5. The relevant portion of Art. 8 of the above Order reads:
'8(1) Any contract made on behalf of the Governor-General in Council before the appointed day shall, as from that day.
(a) if the contract is for purposes which as from that day are exclusively purposes of the Dominion of Pakistan, be deemed to have been made on behalf of the Dominion of Pakistan instead of the Governor-General in Council; and
(b) in any other case, be deemed to have been made on behalf of the Dominion of India instead of the Governor-General in Council; and all rights and liabilities which have accrued or may accrue under any such contract shall, to the extent to which they would have been rights or liabilities of the Governor-General, in Council, be rights or liabilities of the Dominion of Pakistan or the Dominion of India, as the case may be.
6. There can be no doubt that the contracts in this case are contracts covered by this Article and therefore the first question to be decided is whether the contracts could be said to be for purposes which as from that day, (i.e., the 15th or August 1947); were exclusively purposes, of the Dominion of Pakistan. In these cases the contracts were for the carriage of goods from Gujranwala (now in Pakistan) to Jagadhri (in India). The distance of Gujranwala from Lahore is about 45 miles and the distance from Lahore to the border is 17 or 18 miles, while the journey from the border to Jagadhri over the portion of the Railway which fell within the boundaries of India alter the separation is about 200 miles.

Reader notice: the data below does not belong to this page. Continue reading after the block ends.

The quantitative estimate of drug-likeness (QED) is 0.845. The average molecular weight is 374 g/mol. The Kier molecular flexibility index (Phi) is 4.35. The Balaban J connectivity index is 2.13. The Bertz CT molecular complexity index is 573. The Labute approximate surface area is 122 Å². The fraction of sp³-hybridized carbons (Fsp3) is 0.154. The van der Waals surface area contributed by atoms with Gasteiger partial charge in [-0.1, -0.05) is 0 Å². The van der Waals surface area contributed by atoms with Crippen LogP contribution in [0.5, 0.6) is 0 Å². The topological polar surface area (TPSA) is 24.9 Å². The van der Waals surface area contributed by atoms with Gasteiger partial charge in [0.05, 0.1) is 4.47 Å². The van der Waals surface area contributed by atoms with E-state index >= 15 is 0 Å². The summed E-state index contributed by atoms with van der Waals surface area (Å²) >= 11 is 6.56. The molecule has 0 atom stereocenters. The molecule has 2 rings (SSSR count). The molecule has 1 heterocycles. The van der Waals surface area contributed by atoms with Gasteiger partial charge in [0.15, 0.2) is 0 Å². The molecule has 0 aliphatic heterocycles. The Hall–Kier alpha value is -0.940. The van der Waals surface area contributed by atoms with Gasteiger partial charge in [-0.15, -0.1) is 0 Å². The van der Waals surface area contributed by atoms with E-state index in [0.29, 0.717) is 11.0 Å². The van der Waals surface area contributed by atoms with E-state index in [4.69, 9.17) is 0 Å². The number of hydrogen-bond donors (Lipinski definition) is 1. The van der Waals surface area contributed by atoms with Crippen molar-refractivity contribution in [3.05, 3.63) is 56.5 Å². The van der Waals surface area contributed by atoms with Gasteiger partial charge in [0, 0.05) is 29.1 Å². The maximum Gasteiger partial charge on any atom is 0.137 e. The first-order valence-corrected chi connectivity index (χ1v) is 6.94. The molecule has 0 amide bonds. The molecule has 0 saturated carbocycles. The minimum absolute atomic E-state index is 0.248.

I do not think it can possibly be contended that a contract for the carriage of goods over a journey less than one-fourth of which was over what became the Pakistan Railway system to a place in India was a contract exclusively for the purposes of Pakistan. In fact I would go so far as to say that even if the contract had been for the delivery of goods at Amritsar, the nearest large city to the border, the contract would still not have been one exclusively for the purposes of Pakistan, and I do not consider that the proportion of the journey to be performed over what became Pakistan Railways and what became Indian Railways is even relevant as lone as the goods were to be delivered at a place which was within the boundaries of India after the 15th of August 1947.
It must accordingly be held that the rights and liabilities which accrued under the contracts in suit became the liabilities of the Dominion of India after the 15th of August 1947 to the extent to which they would have been rights or liabilities of the Governor-General in Council before that date, and the liability for damages for; non-delivery must be held to be one of these liabilities.